The Nexus 7 costs $199, the same that Amazon and Barnes & Noble charge for their tablets. Google announced the tablet last week and is taking pre-orders for delivery in mid-July.
Why is Google targeting the Kindle Fire and the Nook Tablet? Because they’ve been relatively successful competitors to Apple’s iPad tablet, yet Google is getting no benefit from their success.
Google makes its Android operating software available for any device manufacturer to use.
Amazon and Barnes & Noble took Android and modified it heavily. Namely, they took out the applications that point to Google’s services and the advertising it sells. Instead, the apps point to the companies’ own stores.
In other words, these tablets are rogue Androids.
Other tablets, such as Samsung’s Galaxy, use the “proper,” Googlish version of Android, but they’ve been more expensive than the Kindle Fire and Nook Tablet. Apparently, Google thought it was time to make a really good, proper Android tablet for $199.
It’s succeeded. Nexus 7 is a really good value. It’s made by AsusTek Computer, a Taiwanese company that was originally planning to sell a similar tablet for $249.The Nexus 7 is a plain black slab with a screen that’s 7 inches on the diagonal – the same size as the Nook and the Fire. The most noticeable feature it has over the competition is a low-resolution camera, facing the user. That means the Nexus 7 can be used for videoconferencing, but it’s nearly impossible to use for snapshots. It also has a microphone, which the Fire lacks, making Amazon’s device useless even for audio
conferencing.The screen has a higher resolution than the Fire, and colors look more vivid. The whole tablet is slightly thinner and appreciably lighter than the Fire.
Other nifty but invisible hardware upgrades on the Nexus 7 include Bluetooth and GPS chips for use with headsets and navigation software. The tablet even has a chip for near-field communications, which means it can “talk” to some phones and store payment terminals when tapped against them.
But the most important difference between the Nexus 7 and its prey is the software. Not only is it running stock Android, but it’s also the first device to run the latest version of Android. Google, with its trademark combination of cute and cutthroat, calls it “Jelly Bean.”
Stock Android gives Nexus 7 access to a much wider array of applications than its competitors, running into the hundreds of thousands. The diversity also applies to content: You can use a wider range of e-book stores and movie services on the Nexus 7. You can read Kindle books on the Nexus 7, for example, but you can’t read Google books on the Kindle. Google does its best, though, to steer users to its “Play” store for apps, movies, music and books. Buyers even get a $25 credit toward store purchases, partly defraying the cost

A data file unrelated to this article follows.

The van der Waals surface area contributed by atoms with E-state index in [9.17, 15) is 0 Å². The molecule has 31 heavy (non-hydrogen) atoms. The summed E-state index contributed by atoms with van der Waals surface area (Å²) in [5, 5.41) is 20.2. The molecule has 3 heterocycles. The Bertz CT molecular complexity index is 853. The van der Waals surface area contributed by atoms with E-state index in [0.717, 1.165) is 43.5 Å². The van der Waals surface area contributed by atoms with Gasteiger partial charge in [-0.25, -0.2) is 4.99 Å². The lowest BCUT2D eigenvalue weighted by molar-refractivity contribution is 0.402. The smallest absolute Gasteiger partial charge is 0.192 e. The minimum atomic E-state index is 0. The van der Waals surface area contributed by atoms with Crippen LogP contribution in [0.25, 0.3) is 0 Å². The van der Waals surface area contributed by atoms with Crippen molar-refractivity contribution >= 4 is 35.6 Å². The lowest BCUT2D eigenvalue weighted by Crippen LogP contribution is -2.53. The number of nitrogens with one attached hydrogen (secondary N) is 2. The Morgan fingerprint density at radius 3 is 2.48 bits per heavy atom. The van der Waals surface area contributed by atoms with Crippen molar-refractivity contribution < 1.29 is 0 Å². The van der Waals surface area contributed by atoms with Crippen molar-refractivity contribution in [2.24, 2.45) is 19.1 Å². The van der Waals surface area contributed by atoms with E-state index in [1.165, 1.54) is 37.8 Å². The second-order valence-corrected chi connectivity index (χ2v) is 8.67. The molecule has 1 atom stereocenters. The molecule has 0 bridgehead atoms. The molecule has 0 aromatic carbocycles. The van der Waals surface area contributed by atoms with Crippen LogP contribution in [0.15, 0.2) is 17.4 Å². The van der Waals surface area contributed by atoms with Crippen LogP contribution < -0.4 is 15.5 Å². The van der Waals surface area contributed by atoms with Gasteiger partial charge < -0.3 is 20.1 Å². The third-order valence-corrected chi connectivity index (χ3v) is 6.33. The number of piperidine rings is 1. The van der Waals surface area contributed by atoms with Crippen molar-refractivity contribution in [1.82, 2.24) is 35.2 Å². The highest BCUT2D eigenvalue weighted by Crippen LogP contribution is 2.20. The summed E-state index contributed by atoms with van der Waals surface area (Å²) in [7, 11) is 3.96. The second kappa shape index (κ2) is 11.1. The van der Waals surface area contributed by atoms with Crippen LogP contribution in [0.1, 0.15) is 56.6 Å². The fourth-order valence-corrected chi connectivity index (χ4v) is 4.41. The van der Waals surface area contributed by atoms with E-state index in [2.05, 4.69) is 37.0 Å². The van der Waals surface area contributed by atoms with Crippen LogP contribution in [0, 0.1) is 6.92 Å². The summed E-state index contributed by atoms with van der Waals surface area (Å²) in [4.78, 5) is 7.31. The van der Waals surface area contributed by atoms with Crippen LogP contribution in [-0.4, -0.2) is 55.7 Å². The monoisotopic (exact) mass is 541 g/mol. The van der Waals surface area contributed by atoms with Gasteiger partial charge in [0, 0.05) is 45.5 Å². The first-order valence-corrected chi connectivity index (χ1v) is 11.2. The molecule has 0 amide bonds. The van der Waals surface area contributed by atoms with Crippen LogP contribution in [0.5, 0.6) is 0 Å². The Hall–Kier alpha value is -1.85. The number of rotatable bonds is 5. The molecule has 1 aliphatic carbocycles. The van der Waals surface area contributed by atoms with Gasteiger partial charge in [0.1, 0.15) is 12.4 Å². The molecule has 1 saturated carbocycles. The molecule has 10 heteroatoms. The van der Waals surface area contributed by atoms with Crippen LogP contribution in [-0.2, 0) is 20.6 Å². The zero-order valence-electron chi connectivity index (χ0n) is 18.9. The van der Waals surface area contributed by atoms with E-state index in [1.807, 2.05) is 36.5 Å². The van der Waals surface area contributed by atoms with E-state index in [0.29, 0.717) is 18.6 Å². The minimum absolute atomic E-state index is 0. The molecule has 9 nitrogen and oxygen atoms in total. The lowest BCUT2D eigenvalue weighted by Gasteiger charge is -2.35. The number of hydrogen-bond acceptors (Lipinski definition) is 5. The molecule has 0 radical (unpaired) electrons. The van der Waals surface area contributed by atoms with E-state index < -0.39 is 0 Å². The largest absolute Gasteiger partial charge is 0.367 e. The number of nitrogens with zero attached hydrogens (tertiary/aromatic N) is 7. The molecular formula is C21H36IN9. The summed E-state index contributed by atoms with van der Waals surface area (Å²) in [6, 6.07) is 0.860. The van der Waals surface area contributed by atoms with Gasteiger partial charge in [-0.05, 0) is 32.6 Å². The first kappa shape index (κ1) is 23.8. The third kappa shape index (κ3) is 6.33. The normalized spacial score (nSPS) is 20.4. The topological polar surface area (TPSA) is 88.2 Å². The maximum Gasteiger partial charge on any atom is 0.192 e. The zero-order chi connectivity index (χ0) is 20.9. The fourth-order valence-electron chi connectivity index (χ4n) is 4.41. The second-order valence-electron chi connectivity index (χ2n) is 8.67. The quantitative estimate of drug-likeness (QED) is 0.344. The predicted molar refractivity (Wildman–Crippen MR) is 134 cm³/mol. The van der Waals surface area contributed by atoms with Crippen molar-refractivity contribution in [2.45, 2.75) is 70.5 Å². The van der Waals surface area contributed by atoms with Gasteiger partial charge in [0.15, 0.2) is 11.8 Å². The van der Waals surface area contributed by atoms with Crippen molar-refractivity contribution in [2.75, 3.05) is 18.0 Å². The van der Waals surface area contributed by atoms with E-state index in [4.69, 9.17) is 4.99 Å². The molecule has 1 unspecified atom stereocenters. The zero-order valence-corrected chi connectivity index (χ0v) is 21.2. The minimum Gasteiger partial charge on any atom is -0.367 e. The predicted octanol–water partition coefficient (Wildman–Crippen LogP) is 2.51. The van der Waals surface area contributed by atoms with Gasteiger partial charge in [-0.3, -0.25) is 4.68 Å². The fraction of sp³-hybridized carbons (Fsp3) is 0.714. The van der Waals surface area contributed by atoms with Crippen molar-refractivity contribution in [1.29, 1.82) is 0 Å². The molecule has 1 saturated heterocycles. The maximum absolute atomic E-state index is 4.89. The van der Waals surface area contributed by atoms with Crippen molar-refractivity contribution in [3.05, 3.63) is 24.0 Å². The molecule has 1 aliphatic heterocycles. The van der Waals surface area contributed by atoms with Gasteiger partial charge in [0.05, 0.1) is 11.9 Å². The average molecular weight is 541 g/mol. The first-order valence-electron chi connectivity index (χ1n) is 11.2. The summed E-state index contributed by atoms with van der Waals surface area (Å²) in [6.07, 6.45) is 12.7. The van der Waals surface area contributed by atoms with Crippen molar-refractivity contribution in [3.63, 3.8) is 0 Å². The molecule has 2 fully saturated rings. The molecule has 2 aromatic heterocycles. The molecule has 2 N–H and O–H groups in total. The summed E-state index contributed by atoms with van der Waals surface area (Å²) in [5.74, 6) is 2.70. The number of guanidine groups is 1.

of the tablet itself.
Original Post By THE TIMES OF INDIA.

Killer Features:-ANDROID4.0 VS iOS6

It’s hard to argue that Android is more usable than iOS overall. The truth is that iOS is a more limited, simplified experience, but that makes it easy for most users to pick up and start using right away and makes it hard for them to get themselves in trouble by misconfiguring things. By contrast, Android is more flexible and customizable, but it can also be more difficult to navigate and more apt to confuse smartphone novices.

However, the alerts system is the one area where Android is just flat out more useful and more usable than iPhone. If that sounds trivial, it’s not — especially for business professionals and others who do a lot of stuff with their smartphones. Alerts give you timely updates of important information, quickly let you know about things that need your attention, and give you an at-a-glance look at your latest messages from various sources.

Apple made big strides with its alerts system in iOS 5 — taking obvious inspiration from Android — but even the vastly-improved alerts system still didn’t match the power and efficiency of what Android offers. In fact, iOS 5 didn’t match Android 2.3 “Gingerbread,” which still powers the vast majority of Android phones. Meanwhile, Google enhanced the alerts functionality even more in Android 4.0 “Ice Cream Sandwich,” which debuted at the end of 2011.

The biggest advantage that Android alerts have over iOS alerts is immediate glance-ability, and a lot of that has to do with the fundamental design of the platform. That’s why iOS appears unlikely to catch up in this area any time soon. For more info please click here: http://goo.gl/tCSVk

Android Alerts preview

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iOS alerts preview